It is hard to believe that I am already in my sixth week in South Africa. Where is the time going? I've been fortunate enough to fit my 15 hours of service (though it will probably be a few more than that) into three of the weekdays, leaving my Tuesdays and Wednesdays open for classes, running errands, going to the gym, relaxing, etc. Although we are into our third week of classes, I still feel like I am on vacation. Perhaps it's the warm weather tricking my mind into thinking it's summer, or maybe it's the lax pace of life here. Whatever it is, I feel content. Now, just because I am content doesn't mean that I haven't experienced my share of frustration, no sirree! I still feel quite confused as to what is going on in my classes, none of the classes have a permanent classroom location yet, and I am still amazed that the course syllabi do not include assigned readings or due dates for papers. I have to admit, I like having a schedule and knowing exactly when things are due so I can plan accordingly. But the good thing about this is that I am learning to be more patient and to go with the flow of things; in Africa, one has no other choice!

One of my present endeavors is that I am trying to condition myself to like vegetables. Anyone who knows me well knows that I am not a vegetable person, never have been. However, after one too many PB & J's, bowls of pasta, and pounds of meat, I'm realizing that, again, I have no other choice. Plus, they're good for me. Today I ate my second normal-size carrot, and it went down as easy as a pretzel. So I guess you could say I am making progress. Perhaps tomorrow I will tackle the celery (smothered in peanut butter, of course!).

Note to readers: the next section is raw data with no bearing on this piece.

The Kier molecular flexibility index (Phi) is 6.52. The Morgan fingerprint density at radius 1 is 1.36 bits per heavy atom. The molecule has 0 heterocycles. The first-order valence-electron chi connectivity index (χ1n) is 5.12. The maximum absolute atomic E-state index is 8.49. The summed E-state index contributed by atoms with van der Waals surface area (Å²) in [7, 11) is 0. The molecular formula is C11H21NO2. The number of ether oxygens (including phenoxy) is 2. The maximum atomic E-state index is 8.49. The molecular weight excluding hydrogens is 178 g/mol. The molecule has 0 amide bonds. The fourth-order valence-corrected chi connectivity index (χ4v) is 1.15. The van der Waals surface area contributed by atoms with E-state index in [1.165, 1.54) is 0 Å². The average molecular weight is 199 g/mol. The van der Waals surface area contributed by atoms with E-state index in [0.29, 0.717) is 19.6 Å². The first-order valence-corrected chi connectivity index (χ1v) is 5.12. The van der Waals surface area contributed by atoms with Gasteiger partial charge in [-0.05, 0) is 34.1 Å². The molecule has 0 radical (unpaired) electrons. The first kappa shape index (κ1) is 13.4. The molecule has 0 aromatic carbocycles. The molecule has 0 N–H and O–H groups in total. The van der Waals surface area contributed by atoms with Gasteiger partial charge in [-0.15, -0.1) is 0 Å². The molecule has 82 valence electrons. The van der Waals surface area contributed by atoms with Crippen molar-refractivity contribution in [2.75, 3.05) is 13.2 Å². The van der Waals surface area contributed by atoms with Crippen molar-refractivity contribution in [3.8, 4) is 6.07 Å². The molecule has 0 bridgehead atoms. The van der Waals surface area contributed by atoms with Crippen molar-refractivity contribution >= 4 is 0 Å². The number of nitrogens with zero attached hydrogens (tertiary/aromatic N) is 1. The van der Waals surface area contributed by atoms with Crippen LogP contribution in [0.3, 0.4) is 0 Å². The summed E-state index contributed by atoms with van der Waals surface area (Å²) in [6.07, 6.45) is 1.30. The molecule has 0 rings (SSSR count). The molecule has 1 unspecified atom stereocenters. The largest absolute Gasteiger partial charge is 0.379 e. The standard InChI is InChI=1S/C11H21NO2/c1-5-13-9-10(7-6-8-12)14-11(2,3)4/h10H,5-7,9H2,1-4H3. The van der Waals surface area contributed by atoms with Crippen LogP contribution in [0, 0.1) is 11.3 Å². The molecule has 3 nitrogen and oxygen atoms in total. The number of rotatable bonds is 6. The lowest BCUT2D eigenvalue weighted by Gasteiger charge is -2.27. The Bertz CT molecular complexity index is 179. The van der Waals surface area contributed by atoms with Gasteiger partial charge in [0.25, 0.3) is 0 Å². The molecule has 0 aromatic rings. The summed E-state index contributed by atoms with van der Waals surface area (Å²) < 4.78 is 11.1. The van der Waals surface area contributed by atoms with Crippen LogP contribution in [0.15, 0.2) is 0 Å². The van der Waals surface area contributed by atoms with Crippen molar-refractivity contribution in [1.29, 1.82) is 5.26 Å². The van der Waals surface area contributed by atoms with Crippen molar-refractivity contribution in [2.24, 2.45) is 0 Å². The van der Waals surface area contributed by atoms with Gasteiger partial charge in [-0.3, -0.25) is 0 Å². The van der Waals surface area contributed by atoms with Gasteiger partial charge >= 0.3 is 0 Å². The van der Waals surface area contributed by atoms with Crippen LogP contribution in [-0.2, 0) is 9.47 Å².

Thank you to those who have sent emails, it is great to hear from you. I have had several requests for a mailing address, so I will provide that below. I'm not sure how long it will take to mail something to S. Africa from the States, but there's only one way to find out :) Here's the address:

Ashley Green
c/o Quinton Redcliffe, CIEE
IAPO Office
Lovers Walk, Lower Campus
University of Cape Town
Private Bag
Rondebosch, 7701
South Africa


Monday, February 22, 2010

Language and Post-Apartheid Legacies